At Peles Empire, Berlin, Shannon Bool’s works address the power of visual representation and manages to challenge authority by means of re-appropriation and exposure to forms once more unfamiliar. Review by Joan Lee
There are no images or videos to look at – only the nakedness of the sounds flooding the floor. Vibrations seemingly emerge from nowhere, as suspended spirits floating then dissipating in the air like icy breath. Review by Giulia Ponzano
The second solo exhibition by Sarah Morris at Capitain Petzel, Berlin, Cloak and Dagger, sees a new and recent films and paintings examine the fictional, internal and external architectural landscape inhabited by Fritz Lang who directed the film noir classic, Cloak and Dagger, from which the exhibition gets its title.
The Swiss artist Pamela Rosenkranz is interested in the invisible phenomena that affect the material world. Behind a sensual aesthetic, her work is subtly subversive. Rosenkranz often draws from consumer research, notably the effect of toxoplasmosis, a parasite said to infect 30% of the world population and researched for influencing a series of human behaviours, including fear, spending habits, physical attraction and most relevant to the concept of her inaugural solo exhibition at Sprüth Magers Berlin, human fondness for cats. Review by Anaïs Castro
Novelist and filmmaker Christopher Petit presents ‘In What’s Missing, Is Where Love Has Gone’. Using a pixelated image of the late David Bowie as a stimulus, the four works presented are an examination of a quiet voyeurism that speaks to internal, often inexpressible observations surrounding popular, repetitive images. Review by Candice Nembhard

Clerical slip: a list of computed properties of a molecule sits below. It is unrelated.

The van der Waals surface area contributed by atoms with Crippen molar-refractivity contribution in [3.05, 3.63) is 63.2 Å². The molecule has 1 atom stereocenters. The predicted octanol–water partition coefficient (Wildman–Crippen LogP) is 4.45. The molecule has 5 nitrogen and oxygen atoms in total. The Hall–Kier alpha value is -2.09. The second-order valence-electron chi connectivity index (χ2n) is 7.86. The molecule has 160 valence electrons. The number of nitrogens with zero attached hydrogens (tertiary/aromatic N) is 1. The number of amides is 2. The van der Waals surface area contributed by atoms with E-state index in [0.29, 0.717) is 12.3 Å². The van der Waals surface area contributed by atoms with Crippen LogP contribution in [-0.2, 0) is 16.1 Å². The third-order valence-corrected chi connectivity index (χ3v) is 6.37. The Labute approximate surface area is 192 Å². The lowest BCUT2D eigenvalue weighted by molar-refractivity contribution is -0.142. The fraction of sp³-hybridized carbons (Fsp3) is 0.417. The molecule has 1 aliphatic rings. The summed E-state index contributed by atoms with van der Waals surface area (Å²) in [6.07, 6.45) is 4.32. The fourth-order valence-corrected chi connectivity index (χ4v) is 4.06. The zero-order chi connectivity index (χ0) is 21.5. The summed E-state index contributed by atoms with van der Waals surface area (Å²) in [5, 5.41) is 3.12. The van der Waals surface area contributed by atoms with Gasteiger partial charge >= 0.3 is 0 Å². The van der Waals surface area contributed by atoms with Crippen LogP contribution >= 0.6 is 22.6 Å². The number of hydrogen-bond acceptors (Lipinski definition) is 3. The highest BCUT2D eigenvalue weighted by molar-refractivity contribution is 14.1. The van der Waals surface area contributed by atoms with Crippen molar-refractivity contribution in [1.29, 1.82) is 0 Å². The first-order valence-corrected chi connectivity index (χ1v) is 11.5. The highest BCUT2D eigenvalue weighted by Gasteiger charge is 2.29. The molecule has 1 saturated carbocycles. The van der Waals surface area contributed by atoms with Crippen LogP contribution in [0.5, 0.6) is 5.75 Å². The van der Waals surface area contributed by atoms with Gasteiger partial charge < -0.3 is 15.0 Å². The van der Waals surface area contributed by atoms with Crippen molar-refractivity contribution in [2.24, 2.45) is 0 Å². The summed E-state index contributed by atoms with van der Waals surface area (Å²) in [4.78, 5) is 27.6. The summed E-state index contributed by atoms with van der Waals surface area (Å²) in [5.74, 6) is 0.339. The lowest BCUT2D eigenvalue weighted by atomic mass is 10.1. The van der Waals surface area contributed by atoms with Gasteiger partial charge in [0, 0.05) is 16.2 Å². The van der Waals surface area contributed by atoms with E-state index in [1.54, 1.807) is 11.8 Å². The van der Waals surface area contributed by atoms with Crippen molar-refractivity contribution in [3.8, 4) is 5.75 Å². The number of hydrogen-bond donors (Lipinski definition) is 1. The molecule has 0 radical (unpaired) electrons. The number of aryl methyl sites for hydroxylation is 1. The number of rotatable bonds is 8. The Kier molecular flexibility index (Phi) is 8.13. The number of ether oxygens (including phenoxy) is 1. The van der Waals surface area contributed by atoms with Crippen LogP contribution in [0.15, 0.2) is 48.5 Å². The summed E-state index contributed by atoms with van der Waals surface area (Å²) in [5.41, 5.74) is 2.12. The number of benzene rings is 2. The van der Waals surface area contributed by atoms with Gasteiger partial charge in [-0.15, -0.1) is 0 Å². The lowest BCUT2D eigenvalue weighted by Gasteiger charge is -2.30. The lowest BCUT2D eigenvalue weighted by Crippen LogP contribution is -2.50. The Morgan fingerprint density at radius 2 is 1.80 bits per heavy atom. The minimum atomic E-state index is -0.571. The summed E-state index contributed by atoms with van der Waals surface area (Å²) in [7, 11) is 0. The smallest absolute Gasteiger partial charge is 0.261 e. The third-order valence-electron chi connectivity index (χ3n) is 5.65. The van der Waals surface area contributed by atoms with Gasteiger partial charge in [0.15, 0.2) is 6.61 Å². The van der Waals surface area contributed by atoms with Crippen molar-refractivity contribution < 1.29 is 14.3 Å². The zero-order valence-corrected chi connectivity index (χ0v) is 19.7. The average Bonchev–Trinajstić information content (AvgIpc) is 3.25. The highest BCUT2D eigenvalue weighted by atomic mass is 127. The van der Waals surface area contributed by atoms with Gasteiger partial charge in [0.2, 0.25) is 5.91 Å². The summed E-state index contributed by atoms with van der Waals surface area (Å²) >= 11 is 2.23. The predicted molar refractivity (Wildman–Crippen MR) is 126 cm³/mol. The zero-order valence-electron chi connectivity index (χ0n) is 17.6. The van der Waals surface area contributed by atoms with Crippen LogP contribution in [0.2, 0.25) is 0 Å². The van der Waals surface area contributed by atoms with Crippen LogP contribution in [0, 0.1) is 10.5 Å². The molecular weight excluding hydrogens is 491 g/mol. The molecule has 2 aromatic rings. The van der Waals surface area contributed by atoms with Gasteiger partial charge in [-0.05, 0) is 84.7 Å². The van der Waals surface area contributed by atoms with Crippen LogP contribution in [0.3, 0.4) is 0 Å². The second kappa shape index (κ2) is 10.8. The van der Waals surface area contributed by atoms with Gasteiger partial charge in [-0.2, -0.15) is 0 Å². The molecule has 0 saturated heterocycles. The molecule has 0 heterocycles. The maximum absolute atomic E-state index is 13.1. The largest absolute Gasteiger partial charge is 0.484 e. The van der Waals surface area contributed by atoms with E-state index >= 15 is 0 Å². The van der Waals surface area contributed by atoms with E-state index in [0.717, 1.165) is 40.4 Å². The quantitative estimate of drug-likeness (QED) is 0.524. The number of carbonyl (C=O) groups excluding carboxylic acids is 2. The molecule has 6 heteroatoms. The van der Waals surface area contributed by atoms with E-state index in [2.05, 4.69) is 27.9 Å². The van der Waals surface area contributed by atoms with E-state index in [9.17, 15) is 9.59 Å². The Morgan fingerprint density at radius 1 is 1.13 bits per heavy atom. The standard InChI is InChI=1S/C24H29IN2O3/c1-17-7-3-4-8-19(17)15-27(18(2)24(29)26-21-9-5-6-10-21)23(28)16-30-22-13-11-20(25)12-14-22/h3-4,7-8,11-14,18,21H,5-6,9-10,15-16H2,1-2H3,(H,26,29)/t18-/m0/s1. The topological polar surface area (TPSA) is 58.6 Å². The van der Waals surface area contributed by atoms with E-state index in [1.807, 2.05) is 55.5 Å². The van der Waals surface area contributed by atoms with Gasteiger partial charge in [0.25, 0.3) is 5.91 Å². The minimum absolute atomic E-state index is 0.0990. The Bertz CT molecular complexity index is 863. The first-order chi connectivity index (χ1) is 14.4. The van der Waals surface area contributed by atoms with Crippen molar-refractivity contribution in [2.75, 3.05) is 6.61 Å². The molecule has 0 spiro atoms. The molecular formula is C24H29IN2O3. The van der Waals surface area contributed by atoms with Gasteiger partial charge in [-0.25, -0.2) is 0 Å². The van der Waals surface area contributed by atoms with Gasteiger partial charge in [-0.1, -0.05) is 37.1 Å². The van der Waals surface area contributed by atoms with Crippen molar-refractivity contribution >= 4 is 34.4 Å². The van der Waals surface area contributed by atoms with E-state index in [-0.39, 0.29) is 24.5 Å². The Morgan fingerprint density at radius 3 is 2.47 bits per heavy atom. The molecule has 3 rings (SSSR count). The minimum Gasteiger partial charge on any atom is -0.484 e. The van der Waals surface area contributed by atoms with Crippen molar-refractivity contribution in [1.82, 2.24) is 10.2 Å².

The exhibition 'alien matter' aims to examine new relationships between man and machine through the work of thirty artists brought together around four thematic focal points: artificial intelligence, plastics, infrastructure and the internet of things. Review by Anaïs Castro.
Borna Sammak’s unique approach to mining contemporary culture – translated into video, sculpture and painting – often amounts to an overwhelming, nearly illegible accumulation of the stuff that surrounds us. If contemporary life feels cluttered, Sammak asks just how much overstimulation we are willing to slog through to find meaning that makes sense to us.
The ingenuity of Banner’s work is that extreme violence and banal – even crude – humour are invoked within a single moment, creating an ambiguous and often uncomfortable tension. Review by Siobhan Leddy
In light of European defence against immigrants, Halil Altındere proposes - at some ironic distance - to use the cosmic space as a haven for refugees. This vision of a life in space for the refugees is illustrated with specially designed spacesuits from a fictitious “Palmyra”-space mission, a planetary rover and a virtual reality video.
This two-part show is sufficiently complex and self aware to acknowledge its complicity without being curtailed by it. The exhibition takes its name from Hito Steyerl’s performative lecture ‘Is the Museum a Battleground’, delivered at the 2009 Istanbul Biennial, in which Steyerl seeks to makes visible the ties which connect the art world to violent conflict via global capital. Review by Laura Purseglove
'Inflected Objects' proposes an understanding of art objects as transient things, assemblages of materials whose destinies remain unknown, and as propositions for assimilation and disintegration. At a time in which the extraction of value from every available asset seems the dominant imperative, the artworks here display forms of waste, non-use and degradation.